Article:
There are several scenic drives that will take you through charming little towns, roadside coconut stands, plunging waterfalls, and majestic coastlines. We loved the scenic drive along the Hamakua Coast from Hilo through Onomea Bay, Akaka Falls, and ending at Waipio Valley Lookout. For a completely different type of drive that takes you through every type of ecosystem on this diverse island, make the 43-mile scenic drive up to the summit of MaunaKea at 13,796 feet above sea level. The observatory at the summit offer tours. The 360 degree views on a clear day from the summit of MaunaKea are stunning.

The Big Island is that perfect family vacation destination in all respects, offering a little of everything families enjoy. For a family with kids 7 and up who want to have both an educational trip and a relaxing resort vacation, the Big Islands offers the best of both.

Explore Activities for Kids on the Big Island, HI

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*Disclosure: My cost for my portion of our family’s trip to the Big Island was partially covered by the Big Island CVB and Hilton Waikoloa.  But as always, these opinions are entirely my own and received no other compensation beyond having the time of our lives exploring the Big Island.

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7 Responses to Hawaii, The Big Island: Nature Without Roughing It

  1. Andrea and John (@InspirngTrvlrs) September 18, 2013 at 1:26 pm #

    I’ve always heard good things about the Big Island – hope to get back to Hawaii soon!

  2. Tanya guido September 18, 2013 at 6:04 pm #

    Wow ! Makes me want to go right now
    :-)

  3. pat easterling September 19, 2013 at 3:42 pm #

    “Chase down a sea honu sea turtle???” I hope you don’t mean that…

  4. Brennan Pang September 20, 2013 at 2:20 pm #

    Pat- Haha, no we did not literally chase the turtles. We just looked at them. :)

  5. Shawn S September 25, 2013 at 10:04 am #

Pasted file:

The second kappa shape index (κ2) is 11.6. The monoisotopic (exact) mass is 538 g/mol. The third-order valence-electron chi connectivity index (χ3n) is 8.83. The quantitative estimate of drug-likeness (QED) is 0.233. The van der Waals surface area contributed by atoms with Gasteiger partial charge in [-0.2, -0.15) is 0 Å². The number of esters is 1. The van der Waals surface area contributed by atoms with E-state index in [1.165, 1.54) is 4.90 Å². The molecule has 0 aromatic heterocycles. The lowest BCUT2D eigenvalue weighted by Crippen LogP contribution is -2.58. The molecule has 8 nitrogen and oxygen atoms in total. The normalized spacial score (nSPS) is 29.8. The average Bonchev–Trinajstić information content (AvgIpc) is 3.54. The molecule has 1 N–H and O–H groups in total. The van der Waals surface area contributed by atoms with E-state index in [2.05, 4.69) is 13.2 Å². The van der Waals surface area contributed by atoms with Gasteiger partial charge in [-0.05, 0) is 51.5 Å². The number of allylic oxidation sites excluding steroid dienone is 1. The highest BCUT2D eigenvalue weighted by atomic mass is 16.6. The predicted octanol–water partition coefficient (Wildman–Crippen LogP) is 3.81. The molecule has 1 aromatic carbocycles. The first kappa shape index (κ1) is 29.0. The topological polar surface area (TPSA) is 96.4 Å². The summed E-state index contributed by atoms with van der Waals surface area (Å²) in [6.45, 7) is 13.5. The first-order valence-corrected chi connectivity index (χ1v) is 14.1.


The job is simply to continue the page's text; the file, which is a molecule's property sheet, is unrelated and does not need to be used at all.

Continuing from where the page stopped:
There are a few corrections I’d like to add. The Hilton Waikoloa is a great resort but it’s not a 5 star resort. Going up to the observatories at Mauna Kea is interesting but it’s not recommended for kids under 16 or pregnant ladies because the air is very thin. Also, the only way to get up there is with a 4 wheel drive or tour. The tours do not take you into the observatory. You only stand outside and watch the sunset. To go into the observatory you need to have your own 4 wheel drive and meet up with the visitor center on the weekend. Check with them for more updated information. Now about 4 wheel drives… You do need one to get up there but you are not supposed to take your rental vehicle. Many people do of course but if the rental company were to find out they will charge you for damages and your insurance from them will not cover it because you broke the contract by going off road. Points I’d like to add that I also recommend to families with little kids is the Panaewa Zoo as it’s a rainforest zoo in Hilo. And of course the City of Refuge (Puu Honua O Honaunau). This is a National Park and a great place for kids and adults to learn about Hawaiian History and culture.

  6. LiLing Pang October 10, 2013 at 9:13 pm #

    Shawn S – thanks for all the great insider tips! You obviously know the Big Island well and I’m glad you added your recommendations too. I also wanted to add that there have been some reported incidents of people swimming in the warm pond at Ahalanui Beach Park and contracting some flesh eating bacteria. I believe the recommendation is if you have open wounds, avoid. Otherwise it’s okay. It seems like with all the volcanic rock around, it would best to have close toed water shoes when exploring these warm ponds to avoid getting cut and exposing yourself to any scary bacteria.